Colombian police ‘steal personal data’ of 31 million citizens

Anthony Cotrino SossaBy JOSEPH FITSANAKIS | intelNews.org |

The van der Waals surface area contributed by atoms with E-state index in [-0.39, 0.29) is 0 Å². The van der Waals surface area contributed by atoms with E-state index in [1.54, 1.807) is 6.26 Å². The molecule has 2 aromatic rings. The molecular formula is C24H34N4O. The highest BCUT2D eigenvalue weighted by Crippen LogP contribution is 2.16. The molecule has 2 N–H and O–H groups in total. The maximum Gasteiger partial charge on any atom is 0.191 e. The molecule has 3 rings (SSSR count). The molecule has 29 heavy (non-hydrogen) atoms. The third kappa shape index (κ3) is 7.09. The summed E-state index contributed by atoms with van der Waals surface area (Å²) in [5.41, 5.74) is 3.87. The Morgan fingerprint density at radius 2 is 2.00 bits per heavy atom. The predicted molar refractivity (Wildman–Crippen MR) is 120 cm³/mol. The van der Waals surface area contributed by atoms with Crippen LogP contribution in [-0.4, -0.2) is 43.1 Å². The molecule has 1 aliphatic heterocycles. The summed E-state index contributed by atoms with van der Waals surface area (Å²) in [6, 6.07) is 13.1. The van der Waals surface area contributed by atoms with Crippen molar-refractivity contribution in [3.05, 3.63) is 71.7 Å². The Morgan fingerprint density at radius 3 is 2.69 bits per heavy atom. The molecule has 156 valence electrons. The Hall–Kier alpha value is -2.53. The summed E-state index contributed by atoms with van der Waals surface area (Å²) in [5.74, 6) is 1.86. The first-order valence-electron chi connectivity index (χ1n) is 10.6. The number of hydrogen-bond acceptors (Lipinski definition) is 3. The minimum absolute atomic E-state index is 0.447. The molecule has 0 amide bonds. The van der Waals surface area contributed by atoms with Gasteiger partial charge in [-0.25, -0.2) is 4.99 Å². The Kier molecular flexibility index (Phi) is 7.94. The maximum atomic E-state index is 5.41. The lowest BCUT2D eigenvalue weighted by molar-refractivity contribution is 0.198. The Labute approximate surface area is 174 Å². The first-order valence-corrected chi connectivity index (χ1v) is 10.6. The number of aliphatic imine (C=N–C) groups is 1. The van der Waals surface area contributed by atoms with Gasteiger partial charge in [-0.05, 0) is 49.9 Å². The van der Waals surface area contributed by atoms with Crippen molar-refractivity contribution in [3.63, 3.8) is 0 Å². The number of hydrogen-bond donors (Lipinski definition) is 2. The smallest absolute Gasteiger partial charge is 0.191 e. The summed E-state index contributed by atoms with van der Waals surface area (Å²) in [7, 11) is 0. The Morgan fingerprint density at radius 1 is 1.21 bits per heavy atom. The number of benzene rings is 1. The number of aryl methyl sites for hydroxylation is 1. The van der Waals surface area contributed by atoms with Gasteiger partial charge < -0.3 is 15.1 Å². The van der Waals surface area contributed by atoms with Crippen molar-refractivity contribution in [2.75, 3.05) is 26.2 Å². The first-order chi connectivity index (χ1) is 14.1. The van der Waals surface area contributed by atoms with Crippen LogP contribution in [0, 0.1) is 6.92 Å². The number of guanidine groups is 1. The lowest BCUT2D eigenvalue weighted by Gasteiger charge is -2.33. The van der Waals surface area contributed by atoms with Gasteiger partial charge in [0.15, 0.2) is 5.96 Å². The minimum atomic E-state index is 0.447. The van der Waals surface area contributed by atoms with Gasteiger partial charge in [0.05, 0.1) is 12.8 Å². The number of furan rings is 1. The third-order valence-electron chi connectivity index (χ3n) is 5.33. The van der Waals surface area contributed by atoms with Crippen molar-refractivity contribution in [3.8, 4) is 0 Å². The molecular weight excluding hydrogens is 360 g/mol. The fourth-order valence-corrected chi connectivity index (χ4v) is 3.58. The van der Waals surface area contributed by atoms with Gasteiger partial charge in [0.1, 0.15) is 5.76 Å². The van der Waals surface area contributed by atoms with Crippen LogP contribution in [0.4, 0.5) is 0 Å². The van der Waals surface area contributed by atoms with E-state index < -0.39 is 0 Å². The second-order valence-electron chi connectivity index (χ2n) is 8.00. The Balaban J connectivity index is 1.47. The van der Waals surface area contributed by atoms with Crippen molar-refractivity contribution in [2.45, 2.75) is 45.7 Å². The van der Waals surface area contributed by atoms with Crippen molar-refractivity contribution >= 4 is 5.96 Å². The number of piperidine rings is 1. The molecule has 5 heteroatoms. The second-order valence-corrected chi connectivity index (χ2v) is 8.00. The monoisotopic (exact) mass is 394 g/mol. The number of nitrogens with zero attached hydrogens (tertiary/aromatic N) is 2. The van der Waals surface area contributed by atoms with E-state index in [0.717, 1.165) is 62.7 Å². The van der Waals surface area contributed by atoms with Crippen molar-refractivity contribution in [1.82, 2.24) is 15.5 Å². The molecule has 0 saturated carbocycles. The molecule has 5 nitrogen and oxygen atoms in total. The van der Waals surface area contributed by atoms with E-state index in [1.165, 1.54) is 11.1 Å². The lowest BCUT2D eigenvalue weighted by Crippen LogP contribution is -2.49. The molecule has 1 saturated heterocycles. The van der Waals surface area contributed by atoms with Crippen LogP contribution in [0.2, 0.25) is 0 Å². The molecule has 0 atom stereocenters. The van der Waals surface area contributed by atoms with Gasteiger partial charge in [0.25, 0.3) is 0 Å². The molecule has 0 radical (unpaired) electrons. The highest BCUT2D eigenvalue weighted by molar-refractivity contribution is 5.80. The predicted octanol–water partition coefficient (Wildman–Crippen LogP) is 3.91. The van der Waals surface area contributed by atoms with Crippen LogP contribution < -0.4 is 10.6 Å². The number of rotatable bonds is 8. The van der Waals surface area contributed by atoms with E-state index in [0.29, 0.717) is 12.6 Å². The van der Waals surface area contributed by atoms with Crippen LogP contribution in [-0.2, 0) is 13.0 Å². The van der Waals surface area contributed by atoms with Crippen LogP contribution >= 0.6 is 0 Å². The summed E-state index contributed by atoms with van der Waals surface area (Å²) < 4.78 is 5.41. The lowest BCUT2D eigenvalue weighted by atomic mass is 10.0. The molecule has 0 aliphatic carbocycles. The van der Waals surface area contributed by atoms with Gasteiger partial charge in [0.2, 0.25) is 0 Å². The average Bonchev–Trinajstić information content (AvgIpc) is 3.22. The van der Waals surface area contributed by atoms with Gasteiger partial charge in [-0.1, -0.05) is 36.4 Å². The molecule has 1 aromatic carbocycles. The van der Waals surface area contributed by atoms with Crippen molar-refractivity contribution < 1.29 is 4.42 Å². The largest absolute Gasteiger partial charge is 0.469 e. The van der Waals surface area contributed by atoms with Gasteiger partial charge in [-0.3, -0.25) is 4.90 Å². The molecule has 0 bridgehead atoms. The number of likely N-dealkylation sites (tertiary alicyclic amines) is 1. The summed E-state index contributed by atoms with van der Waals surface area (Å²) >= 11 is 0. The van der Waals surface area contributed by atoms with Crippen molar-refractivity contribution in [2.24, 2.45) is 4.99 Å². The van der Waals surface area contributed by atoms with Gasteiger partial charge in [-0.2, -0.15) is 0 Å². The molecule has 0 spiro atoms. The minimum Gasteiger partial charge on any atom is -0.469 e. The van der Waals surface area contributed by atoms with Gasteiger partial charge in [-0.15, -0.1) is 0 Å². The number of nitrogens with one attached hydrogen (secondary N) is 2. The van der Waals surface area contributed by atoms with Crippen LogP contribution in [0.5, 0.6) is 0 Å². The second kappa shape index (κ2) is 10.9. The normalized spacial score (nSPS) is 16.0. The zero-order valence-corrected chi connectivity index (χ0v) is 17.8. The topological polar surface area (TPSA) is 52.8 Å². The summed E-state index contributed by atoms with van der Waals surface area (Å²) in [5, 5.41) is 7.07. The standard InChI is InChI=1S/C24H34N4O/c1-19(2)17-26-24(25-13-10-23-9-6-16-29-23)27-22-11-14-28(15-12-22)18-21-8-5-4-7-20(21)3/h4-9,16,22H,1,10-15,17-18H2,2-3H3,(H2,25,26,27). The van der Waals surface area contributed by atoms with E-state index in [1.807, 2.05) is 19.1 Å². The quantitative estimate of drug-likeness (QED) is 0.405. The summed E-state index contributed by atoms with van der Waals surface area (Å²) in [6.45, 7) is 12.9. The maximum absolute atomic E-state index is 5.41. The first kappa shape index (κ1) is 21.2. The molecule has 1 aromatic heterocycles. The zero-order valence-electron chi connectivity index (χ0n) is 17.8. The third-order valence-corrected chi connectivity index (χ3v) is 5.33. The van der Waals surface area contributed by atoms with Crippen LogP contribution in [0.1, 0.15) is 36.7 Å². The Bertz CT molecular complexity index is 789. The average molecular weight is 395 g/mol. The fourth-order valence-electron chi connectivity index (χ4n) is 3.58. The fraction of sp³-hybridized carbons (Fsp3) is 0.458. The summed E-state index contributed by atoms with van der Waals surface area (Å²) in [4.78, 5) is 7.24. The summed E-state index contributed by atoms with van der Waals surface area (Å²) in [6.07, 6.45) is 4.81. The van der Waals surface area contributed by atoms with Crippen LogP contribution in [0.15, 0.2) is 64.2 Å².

The National Police Force of Colombia have stolen the contents of an enormous electronic database containing the personal information of over 31 million Colombian citizens, according to news reports from Bogotá. News of the alleged theft surfaced following a formal complaint filed by the Colombian government’s National Registry on Tuesday. According to the complaint, authored by the Registry’s Director, Anthony Cotrino Sossa, two police officers visited the Registry’s offices late last week, saying they wished to access data relating to a specific investigation concerning “election irregularities” in Colombia’s western Cauca state. The two police officers were given access to the data after displaying the appropriate warrant. However, according to Sossa’s complaint, instead of simply accessing limited information relating directly to their investigation, the police officers proceeded to physically and illegally remove two hard-drives containing millions of citizens’ private data. The database stored in the hard-drives contains, among other things, general biographical information, fingerprint samples, as well as residential and other contact information on over 31 million Colombians. Sossa claims in his complaint that police officers transported the hard-drives to the headquarters of Colombia’s Cyber-Police Division, which allegedly failed to respond to repeated calls by National Registry for their prompt return. The hard-drives were eventually returned to the National Registry building on the following Monday without any explanation having been given for their removal. This is the latest in a long series of scandals concerning the activities of Colombia’s chronically corrupt and inefficient law enforcement and intelligence services. In 2009, the government announced criminal charges against several former officials accused of spying on political opponents of Colombian President Alvaro Uribe. The charges led to an extensive reorganization of Colombia’s intelligence community, which eventually resulted in the dismantling of the country’s Administrative Department of Security (Departamento Administrativo de Seguridad, or DAS). The scandal even forced the United States, Colombia’s staunchest politically ally, to stop subsidizing the DAS. Washington condemned the DAS for “repeatedly engaging in phone tapping, email interception, and other illegal activities against law-abiding citizens, including collusion with illegal armed groups”. Speaking about this latest scandal, National Registry Director Anthony Cotrino Sossa said the theft of the citizens’ private data “places a grave risk on the democratic process” in Colombia.

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